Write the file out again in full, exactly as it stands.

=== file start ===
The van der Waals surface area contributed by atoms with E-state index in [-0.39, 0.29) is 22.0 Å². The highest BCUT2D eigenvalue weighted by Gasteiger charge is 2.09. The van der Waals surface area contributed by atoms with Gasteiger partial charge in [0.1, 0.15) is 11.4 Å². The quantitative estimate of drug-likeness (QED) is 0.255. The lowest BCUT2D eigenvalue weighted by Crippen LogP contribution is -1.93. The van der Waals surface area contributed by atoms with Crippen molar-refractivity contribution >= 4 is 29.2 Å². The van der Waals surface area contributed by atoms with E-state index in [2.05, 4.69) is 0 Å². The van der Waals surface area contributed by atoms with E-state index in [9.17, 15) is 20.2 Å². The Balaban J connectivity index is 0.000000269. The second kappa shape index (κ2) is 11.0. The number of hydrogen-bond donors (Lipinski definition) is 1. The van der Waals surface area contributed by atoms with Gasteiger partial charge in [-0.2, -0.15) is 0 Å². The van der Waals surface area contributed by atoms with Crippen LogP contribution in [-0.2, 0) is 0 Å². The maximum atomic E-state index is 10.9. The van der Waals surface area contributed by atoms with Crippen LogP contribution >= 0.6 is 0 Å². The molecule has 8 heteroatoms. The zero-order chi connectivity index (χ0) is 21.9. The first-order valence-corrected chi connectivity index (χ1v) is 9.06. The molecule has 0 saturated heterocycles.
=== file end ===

The van der Waals surface area contributed by atoms with E-state index in [-0.39, 0.29) is 22.0 Å². The highest BCUT2D eigenvalue weighted by Gasteiger charge is 2.09. The van der Waals surface area contributed by atoms with Gasteiger partial charge in [0.1, 0.15) is 11.4 Å². The quantitative estimate of drug-likeness (QED) is 0.255. The lowest BCUT2D eigenvalue weighted by Crippen LogP contribution is -1.93. The van der Waals surface area contributed by atoms with Crippen molar-refractivity contribution >= 4 is 29.2 Å². The van der Waals surface area contributed by atoms with E-state index in [2.05, 4.69) is 0 Å². The van der Waals surface area contributed by atoms with E-state index in [9.17, 15) is 20.2 Å². The Balaban J connectivity index is 0.000000269. The second kappa shape index (κ2) is 11.0. The number of hydrogen-bond donors (Lipinski definition) is 1. The van der Waals surface area contributed by atoms with Gasteiger partial charge in [-0.2, -0.15) is 0 Å². The van der Waals surface area contributed by atoms with Crippen LogP contribution in [-0.2, 0) is 0 Å². The maximum atomic E-state index is 10.9. The van der Waals surface area contributed by atoms with Crippen LogP contribution >= 0.6 is 0 Å². The molecule has 8 heteroatoms. The zero-order chi connectivity index (χ0) is 21.9. The first-order valence-corrected chi connectivity index (χ1v) is 9.06. The molecule has 0 saturated heterocycles.